BlackBerry announced on Tuesday a multi-million dollar deal with the U.S. government for five years to run emergency notifications for the U.S. Senate. The Canadian firm also announced a handful of other smaller deals as it shifts its focus from smartphones to software.
A preferred vendor
This multi-million dollar deal with the U.S. government will serve BlackBerry’s purpose of providing its crisis communication software to the U.S. Senate chief security service, structuring its efforts to reinvent itself as a source of mobile security software focusing on the government and business sectors.
On its five-year contract, BlackBerry said the U.S. Senate Sergeant at Arms office will use its software to authorize the emergency mass notification system to alert people working and visiting the U.S. Capitol complex, including the White House, Senate and Pentagon. The U.S. Department of Defense, one of BlackBerry’s major customers, has provided additional technical approvals to BlackBerry’s mobile management system and phone software, giving it an advantage as its preferred vendor.
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The Waterloo, Ontario-based company did not state the new contract’s exact value but did say its crisis communication software serves over 3 million U.S. government employees.
Other wins for BlackBerry
BlackBerry also said on Tuesday that AtHoc, the crisis communication firm that it bought last year, extended its deal with the U.S. Coast Guard to cover its employees in Washington, D.C. The Canadian firm refused to reveal the financial aspects of the deal.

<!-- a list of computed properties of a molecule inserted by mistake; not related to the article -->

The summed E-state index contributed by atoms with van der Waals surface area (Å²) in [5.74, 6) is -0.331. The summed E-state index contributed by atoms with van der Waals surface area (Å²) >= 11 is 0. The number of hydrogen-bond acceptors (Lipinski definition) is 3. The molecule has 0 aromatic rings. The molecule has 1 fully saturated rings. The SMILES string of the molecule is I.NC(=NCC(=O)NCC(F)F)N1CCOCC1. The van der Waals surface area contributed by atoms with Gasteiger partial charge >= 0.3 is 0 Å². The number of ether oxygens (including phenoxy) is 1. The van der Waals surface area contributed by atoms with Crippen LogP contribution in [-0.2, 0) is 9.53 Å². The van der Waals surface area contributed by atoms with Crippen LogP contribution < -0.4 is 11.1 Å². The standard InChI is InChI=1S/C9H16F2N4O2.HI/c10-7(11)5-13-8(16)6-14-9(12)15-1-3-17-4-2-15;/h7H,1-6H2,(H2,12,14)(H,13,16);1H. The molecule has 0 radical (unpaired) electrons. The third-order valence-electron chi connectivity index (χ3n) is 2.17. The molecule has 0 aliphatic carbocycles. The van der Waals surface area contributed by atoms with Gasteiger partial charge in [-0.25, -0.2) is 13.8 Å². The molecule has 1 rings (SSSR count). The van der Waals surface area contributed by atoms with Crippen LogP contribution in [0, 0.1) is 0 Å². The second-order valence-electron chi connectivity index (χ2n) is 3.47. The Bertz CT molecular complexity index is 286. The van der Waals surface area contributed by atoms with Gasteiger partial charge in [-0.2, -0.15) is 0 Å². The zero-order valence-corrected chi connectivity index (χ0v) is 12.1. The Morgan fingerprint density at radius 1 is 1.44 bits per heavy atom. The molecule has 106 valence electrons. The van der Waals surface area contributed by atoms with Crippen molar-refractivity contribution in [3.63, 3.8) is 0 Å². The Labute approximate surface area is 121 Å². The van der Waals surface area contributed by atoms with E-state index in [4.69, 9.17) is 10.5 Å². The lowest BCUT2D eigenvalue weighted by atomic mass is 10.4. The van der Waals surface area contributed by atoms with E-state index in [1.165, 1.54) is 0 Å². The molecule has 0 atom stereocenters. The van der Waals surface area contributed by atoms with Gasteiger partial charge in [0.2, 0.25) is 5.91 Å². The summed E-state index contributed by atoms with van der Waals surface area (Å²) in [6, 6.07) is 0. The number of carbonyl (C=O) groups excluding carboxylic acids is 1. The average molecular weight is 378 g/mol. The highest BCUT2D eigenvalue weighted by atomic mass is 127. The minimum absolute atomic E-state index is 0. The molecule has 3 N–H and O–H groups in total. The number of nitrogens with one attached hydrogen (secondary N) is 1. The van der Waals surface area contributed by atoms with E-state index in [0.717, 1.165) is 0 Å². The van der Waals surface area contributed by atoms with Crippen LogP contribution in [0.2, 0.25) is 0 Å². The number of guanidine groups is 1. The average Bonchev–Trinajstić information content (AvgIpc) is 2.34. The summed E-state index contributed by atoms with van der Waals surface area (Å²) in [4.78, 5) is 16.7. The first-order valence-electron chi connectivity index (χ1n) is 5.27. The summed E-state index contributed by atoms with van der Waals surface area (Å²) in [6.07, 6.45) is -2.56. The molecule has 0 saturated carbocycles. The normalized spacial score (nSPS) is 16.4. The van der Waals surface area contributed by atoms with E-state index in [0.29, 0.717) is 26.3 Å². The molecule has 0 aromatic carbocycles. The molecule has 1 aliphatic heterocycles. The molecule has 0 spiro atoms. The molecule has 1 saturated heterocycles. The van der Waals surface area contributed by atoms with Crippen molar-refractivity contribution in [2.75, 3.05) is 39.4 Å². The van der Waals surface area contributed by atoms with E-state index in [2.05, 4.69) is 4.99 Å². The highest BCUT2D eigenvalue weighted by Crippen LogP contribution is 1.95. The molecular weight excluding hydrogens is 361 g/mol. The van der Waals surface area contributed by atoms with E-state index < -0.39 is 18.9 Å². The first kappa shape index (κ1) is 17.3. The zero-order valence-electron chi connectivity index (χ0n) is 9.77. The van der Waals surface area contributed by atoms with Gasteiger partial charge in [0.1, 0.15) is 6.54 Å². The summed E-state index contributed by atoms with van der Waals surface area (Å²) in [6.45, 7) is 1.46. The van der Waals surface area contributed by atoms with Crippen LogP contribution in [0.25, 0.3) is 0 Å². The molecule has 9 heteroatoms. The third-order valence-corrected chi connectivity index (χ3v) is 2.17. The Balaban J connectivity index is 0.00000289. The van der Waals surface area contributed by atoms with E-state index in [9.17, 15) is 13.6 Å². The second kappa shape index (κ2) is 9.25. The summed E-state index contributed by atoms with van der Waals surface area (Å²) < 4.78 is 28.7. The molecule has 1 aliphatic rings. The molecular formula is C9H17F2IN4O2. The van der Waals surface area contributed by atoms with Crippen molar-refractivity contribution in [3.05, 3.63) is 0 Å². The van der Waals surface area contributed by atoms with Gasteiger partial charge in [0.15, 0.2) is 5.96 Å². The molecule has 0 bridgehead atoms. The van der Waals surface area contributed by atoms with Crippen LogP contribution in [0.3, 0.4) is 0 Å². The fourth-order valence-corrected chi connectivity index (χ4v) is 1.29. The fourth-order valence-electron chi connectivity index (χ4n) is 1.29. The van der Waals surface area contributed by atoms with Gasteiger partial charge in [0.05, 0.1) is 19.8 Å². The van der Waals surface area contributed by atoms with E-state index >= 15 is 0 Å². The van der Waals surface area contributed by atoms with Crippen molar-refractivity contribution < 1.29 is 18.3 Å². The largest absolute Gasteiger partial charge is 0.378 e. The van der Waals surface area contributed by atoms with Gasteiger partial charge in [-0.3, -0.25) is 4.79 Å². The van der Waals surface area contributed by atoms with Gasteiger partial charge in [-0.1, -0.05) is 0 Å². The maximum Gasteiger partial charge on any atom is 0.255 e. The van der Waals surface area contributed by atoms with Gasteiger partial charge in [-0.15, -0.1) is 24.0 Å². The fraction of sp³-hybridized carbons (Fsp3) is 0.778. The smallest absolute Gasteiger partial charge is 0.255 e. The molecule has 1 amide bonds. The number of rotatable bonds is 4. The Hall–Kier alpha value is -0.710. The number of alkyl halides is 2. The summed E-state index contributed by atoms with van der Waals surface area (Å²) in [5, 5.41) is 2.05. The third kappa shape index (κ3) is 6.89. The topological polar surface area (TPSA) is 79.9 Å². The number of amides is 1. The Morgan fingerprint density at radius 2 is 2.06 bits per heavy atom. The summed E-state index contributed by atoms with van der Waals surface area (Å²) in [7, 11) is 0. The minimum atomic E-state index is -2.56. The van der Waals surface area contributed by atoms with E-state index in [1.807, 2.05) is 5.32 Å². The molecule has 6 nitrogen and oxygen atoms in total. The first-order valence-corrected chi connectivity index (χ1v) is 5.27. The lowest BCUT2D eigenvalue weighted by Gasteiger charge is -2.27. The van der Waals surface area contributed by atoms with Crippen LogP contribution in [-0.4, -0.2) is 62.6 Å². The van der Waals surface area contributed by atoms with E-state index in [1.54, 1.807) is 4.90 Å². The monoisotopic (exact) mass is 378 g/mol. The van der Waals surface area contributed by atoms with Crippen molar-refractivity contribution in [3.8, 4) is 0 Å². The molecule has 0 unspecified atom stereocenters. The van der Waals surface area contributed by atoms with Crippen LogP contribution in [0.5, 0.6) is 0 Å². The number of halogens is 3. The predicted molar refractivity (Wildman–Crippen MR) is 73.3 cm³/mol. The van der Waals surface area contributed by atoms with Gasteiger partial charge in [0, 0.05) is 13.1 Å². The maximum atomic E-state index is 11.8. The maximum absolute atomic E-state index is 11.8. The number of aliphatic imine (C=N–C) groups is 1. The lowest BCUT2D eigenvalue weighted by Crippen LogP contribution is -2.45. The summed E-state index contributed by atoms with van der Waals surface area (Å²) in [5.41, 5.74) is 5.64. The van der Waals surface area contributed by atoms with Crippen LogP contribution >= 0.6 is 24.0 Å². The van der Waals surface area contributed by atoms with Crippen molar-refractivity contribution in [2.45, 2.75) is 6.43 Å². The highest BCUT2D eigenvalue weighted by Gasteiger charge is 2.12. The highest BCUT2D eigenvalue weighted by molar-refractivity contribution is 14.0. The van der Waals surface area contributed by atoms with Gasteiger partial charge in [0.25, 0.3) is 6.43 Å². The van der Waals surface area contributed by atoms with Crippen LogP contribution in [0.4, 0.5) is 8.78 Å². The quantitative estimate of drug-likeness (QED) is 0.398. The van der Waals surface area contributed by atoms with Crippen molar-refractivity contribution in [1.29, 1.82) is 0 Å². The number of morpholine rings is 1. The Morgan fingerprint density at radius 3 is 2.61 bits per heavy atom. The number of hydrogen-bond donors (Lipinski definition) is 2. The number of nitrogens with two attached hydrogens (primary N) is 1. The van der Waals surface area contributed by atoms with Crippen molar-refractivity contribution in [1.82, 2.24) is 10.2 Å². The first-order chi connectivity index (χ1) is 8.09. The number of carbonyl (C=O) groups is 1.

The Canadian company also announced its collaboration with another company called AppDome to allow corporate coders to decode apps from other systems and make them compatible with BlackBerry systems. The Canadian firm also inked a deal for its QNX industrial operating system to be utilized in electric locomotives being developed in Turkey.
The Canadian firm revealed all these deals at its security summit in New York, demonstrating its shift from a smartphone maker to a corporate and government IT supplier. With these announcements, the Canadian firm also aptly answers critics who argue that it is taking too long to deliver meaningful results.
“We line up what we believe is the most robust end to end, deepest technology stack in the area of security,” BlackBerry Chief Executive John Chen told the audience during the company’s annual conference on mobile security.
On Tuesday, BlackBerry shares closed down 0.89% at $6.67. Year to date, the stock is down almost 29%, while in the last year, it is down more than 14%.